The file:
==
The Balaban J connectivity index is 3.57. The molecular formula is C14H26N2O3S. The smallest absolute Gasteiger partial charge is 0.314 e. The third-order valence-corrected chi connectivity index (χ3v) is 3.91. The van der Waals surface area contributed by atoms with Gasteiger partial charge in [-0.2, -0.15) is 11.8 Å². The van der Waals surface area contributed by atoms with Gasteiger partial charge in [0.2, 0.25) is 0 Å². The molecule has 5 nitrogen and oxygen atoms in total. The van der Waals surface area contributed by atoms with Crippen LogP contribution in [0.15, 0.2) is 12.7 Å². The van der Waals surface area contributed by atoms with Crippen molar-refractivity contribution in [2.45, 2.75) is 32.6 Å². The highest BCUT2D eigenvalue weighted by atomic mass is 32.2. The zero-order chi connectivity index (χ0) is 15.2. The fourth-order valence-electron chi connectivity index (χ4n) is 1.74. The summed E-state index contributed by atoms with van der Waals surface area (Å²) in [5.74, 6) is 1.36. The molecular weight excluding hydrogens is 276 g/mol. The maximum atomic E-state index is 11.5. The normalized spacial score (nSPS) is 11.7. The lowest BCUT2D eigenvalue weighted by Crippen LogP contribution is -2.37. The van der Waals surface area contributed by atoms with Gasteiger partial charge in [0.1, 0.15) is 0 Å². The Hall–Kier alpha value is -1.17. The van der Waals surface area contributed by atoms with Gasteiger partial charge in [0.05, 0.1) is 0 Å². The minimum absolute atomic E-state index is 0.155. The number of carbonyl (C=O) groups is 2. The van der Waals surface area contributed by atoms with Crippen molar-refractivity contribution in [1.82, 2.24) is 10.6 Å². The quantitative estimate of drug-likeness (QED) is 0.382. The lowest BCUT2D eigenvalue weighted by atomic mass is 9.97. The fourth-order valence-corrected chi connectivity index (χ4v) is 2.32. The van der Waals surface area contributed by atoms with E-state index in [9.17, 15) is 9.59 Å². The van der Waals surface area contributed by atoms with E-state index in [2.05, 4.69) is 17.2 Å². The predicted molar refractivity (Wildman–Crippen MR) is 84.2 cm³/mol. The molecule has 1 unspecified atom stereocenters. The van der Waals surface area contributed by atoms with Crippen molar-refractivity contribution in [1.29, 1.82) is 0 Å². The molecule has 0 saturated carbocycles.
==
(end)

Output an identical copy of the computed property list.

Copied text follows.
The Balaban J connectivity index is 3.57. The molecular formula is C14H26N2O3S. The smallest absolute Gasteiger partial charge is 0.314 e. The third-order valence-corrected chi connectivity index (χ3v) is 3.91. The van der Waals surface area contributed by atoms with Gasteiger partial charge in [-0.2, -0.15) is 11.8 Å². The van der Waals surface area contributed by atoms with Gasteiger partial charge in [0.2, 0.25) is 0 Å². The molecule has 5 nitrogen and oxygen atoms in total. The van der Waals surface area contributed by atoms with Crippen LogP contribution in [0.15, 0.2) is 12.7 Å². The van der Waals surface area contributed by atoms with Crippen molar-refractivity contribution in [2.45, 2.75) is 32.6 Å². The highest BCUT2D eigenvalue weighted by atomic mass is 32.2. The zero-order chi connectivity index (χ0) is 15.2. The fourth-order valence-electron chi connectivity index (χ4n) is 1.74. The summed E-state index contributed by atoms with van der Waals surface area (Å²) in [5.74, 6) is 1.36. The molecular weight excluding hydrogens is 276 g/mol. The maximum atomic E-state index is 11.5. The normalized spacial score (nSPS) is 11.7. The lowest BCUT2D eigenvalue weighted by Crippen LogP contribution is -2.37. The van der Waals surface area contributed by atoms with Gasteiger partial charge in [0.1, 0.15) is 0 Å². The Hall–Kier alpha value is -1.17. The van der Waals surface area contributed by atoms with Gasteiger partial charge in [0.05, 0.1) is 0 Å². The minimum absolute atomic E-state index is 0.155. The number of carbonyl (C=O) groups is 2. The van der Waals surface area contributed by atoms with Crippen molar-refractivity contribution in [1.82, 2.24) is 10.6 Å². The quantitative estimate of drug-likeness (QED) is 0.382. The lowest BCUT2D eigenvalue weighted by atomic mass is 9.97. The fourth-order valence-corrected chi connectivity index (χ4v) is 2.32. The van der Waals surface area contributed by atoms with E-state index in [9.17, 15) is 9.59 Å². The van der Waals surface area contributed by atoms with E-state index in [2.05, 4.69) is 17.2 Å². The predicted molar refractivity (Wildman–Crippen MR) is 84.2 cm³/mol. The molecule has 1 unspecified atom stereocenters. The van der Waals surface area contributed by atoms with Crippen molar-refractivity contribution in [1.29, 1.82) is 0 Å². The molecule has 0 saturated carbocycles.